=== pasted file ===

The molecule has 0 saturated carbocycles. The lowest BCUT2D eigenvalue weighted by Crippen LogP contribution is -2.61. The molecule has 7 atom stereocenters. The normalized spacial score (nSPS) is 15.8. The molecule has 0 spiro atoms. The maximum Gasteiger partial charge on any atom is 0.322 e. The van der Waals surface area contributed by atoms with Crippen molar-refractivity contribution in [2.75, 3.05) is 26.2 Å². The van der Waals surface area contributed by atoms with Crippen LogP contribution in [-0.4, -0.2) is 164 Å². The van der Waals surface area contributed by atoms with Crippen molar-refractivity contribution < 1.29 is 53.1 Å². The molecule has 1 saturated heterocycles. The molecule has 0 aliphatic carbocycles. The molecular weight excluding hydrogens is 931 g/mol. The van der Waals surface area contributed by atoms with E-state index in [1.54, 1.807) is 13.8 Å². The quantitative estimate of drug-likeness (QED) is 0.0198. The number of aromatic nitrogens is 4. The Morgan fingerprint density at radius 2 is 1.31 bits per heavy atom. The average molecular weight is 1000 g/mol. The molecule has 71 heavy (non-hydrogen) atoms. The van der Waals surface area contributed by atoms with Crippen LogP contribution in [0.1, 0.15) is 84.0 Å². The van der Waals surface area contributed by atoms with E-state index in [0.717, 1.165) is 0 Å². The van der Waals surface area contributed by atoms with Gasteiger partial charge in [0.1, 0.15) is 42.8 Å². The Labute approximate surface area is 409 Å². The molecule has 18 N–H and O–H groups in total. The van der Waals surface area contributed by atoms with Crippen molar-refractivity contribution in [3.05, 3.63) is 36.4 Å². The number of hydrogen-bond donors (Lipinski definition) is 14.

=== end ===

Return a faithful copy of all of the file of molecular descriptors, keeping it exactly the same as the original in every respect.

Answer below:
The molecule has 0 saturated carbocycles. The lowest BCUT2D eigenvalue weighted by Crippen LogP contribution is -2.61. The molecule has 7 atom stereocenters. The normalized spacial score (nSPS) is 15.8. The molecule has 0 spiro atoms. The maximum Gasteiger partial charge on any atom is 0.322 e. The van der Waals surface area contributed by atoms with Crippen molar-refractivity contribution in [2.75, 3.05) is 26.2 Å². The van der Waals surface area contributed by atoms with Crippen LogP contribution in [-0.4, -0.2) is 164 Å². The van der Waals surface area contributed by atoms with Crippen molar-refractivity contribution < 1.29 is 53.1 Å². The molecule has 1 saturated heterocycles. The molecule has 0 aliphatic carbocycles. The molecular weight excluding hydrogens is 931 g/mol. The van der Waals surface area contributed by atoms with E-state index in [1.54, 1.807) is 13.8 Å². The quantitative estimate of drug-likeness (QED) is 0.0198. The number of aromatic nitrogens is 4. The Morgan fingerprint density at radius 2 is 1.31 bits per heavy atom. The average molecular weight is 1000 g/mol. The molecule has 71 heavy (non-hydrogen) atoms. The van der Waals surface area contributed by atoms with Crippen LogP contribution in [0.1, 0.15) is 84.0 Å². The van der Waals surface area contributed by atoms with E-state index in [0.717, 1.165) is 0 Å². The van der Waals surface area contributed by atoms with Gasteiger partial charge in [0.1, 0.15) is 42.8 Å². The Labute approximate surface area is 409 Å². The molecule has 18 N–H and O–H groups in total. The van der Waals surface area contributed by atoms with Crippen molar-refractivity contribution in [3.05, 3.63) is 36.4 Å². The number of hydrogen-bond donors (Lipinski definition) is 14.